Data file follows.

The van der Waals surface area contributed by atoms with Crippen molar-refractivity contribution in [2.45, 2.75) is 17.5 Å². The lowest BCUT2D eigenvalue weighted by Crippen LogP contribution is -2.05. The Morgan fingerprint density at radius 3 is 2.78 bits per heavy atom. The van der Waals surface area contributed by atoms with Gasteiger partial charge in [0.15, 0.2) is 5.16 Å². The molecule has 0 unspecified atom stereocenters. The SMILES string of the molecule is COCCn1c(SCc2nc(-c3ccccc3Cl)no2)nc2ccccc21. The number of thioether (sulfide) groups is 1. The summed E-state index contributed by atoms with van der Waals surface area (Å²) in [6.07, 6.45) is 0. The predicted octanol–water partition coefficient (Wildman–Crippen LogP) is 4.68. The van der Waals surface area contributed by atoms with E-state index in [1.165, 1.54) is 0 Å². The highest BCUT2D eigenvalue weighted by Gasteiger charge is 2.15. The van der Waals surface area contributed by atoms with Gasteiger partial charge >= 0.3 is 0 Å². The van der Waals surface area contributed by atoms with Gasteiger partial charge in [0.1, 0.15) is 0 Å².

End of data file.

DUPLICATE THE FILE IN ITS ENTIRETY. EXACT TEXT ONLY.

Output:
The van der Waals surface area contributed by atoms with Crippen molar-refractivity contribution in [2.45, 2.75) is 17.5 Å². The lowest BCUT2D eigenvalue weighted by Crippen LogP contribution is -2.05. The Morgan fingerprint density at radius 3 is 2.78 bits per heavy atom. The van der Waals surface area contributed by atoms with Gasteiger partial charge in [0.15, 0.2) is 5.16 Å². The molecule has 0 unspecified atom stereocenters. The SMILES string of the molecule is COCCn1c(SCc2nc(-c3ccccc3Cl)no2)nc2ccccc21. The number of thioether (sulfide) groups is 1. The summed E-state index contributed by atoms with van der Waals surface area (Å²) in [6.07, 6.45) is 0. The predicted octanol–water partition coefficient (Wildman–Crippen LogP) is 4.68. The van der Waals surface area contributed by atoms with E-state index in [1.165, 1.54) is 0 Å². The highest BCUT2D eigenvalue weighted by Gasteiger charge is 2.15. The van der Waals surface area contributed by atoms with Gasteiger partial charge >= 0.3 is 0 Å². The van der Waals surface area contributed by atoms with Gasteiger partial charge in [0.1, 0.15) is 0 Å².